Paying the Ferryman

1131 words | 4 page(s)

In a play ostensibly about love, Shakespeare’s Romeo & Juliet certainly contains a lot of death. Upon discovering his daughter Juliet is dead, Capulet declares that “Life, living, all is Death’s.” While Capulet’s declaration reflects his grief at the death of his beloved daughter, there is a meaning in the statement which is timeless and, in that sense, has meaning for our own time. This meaning is both a lesson and a reminder: while we are alive we should live, truly live, because one we will die – because we all die – and what we have created or accumulated will die with us, because all things pass away or die.

I call it a lesson and a reminder because in this era people seem to be too focused on the next thing – we seem to live always in the future. Where we are going tomorrow, what we are doing tomorrow, what we are wearing tomorrow – and next week, next month, next year; these concerns seem to occupy our minds. We set reminders and alerts on our devices so we don’t forget or miss the next thing – the next birthday, the next party, the next meeting. We never seem to live in the moment, to be truly alive while we are living. We forget that tomorrow may not come to us, and our obsession with what’s happening next instead of what’s happening now means we aren’t really living our lives so much as planning them. We even buy burial plots and make funeral arrangements while we are living – just more planning for our futures. But those futures don’t really belong to us. Shakespeare suggests that they truly belong to Death because Death could take away those futures at any time. Shakespeare is trying to teach us to live while we are alive; he is reminding us to take the opportunity to live while we are alive.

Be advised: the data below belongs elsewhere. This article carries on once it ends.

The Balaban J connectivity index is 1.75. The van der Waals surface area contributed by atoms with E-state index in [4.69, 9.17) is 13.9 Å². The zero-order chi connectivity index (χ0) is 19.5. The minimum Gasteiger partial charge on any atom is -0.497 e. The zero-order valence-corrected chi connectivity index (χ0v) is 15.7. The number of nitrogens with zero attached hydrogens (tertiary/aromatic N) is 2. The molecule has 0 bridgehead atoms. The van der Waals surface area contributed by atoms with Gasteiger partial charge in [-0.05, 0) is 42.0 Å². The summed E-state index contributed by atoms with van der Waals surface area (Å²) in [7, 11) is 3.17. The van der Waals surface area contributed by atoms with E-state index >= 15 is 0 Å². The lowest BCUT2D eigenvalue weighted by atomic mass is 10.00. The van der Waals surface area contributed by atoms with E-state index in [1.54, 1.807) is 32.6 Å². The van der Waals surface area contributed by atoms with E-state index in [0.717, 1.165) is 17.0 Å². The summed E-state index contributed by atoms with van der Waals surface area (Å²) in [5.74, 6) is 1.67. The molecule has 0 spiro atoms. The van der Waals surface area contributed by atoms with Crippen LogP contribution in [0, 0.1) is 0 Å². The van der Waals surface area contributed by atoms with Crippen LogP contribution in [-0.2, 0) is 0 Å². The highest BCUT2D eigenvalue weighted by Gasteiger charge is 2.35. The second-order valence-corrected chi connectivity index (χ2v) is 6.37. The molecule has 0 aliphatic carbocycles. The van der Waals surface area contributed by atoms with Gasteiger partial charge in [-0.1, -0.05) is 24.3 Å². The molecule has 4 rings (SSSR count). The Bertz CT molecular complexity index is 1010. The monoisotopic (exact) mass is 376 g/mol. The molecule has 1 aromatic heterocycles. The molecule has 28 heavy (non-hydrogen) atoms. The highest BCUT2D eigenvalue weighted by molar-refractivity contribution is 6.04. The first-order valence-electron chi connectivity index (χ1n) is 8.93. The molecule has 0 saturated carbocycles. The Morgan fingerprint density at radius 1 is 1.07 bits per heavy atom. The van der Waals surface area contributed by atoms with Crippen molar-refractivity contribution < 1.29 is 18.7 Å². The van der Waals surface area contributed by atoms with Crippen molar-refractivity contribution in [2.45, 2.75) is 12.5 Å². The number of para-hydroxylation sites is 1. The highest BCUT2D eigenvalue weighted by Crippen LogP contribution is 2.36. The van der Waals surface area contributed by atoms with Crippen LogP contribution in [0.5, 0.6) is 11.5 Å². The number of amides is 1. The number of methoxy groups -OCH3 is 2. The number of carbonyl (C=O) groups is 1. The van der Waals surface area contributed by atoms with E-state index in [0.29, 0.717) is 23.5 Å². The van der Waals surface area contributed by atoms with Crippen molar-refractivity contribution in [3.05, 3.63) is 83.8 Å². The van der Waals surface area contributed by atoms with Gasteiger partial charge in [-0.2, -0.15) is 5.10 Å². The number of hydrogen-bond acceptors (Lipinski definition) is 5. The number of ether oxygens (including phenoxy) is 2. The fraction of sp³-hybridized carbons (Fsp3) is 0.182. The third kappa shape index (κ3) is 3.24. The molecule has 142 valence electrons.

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Another value of this statement for our time is that it also serves a reminder that nothing lasts forever. Even things which are not alive will eventually pass away – mountains may not die, but they do not last forever. Even the Earth will not last forever! It will also die; in fact, just like a person, it could die at any minute – experience another tremendous asteroid event like the one that wiped out the dinosaurs. In essence, all things are subject to Death. In being subject to Death, all things belong to Death.

Because people are so biologically fragile (that is, we die so easily), people – especially people who do not believe in a god or gods or in an afterlife – are sometimes motivated to do things which would live beyond their deaths. This may include having children, in order to perpetuate a family name or lineage; this may also include participating in activities which attempt to make a difference. People may be inspired to create art which lasts for ages, like the statues of Michaelangelo or the paintings of Rembrandt. These people wish to create something which will live on long after they’ve died and been buried. In that way, some small part of them will survive Death – something which is not living and therefore cannot die and belong to Death. But in that sense, in our attempts to ‘outlive’ Death, we still yet belong to Death, because it is our great motivator.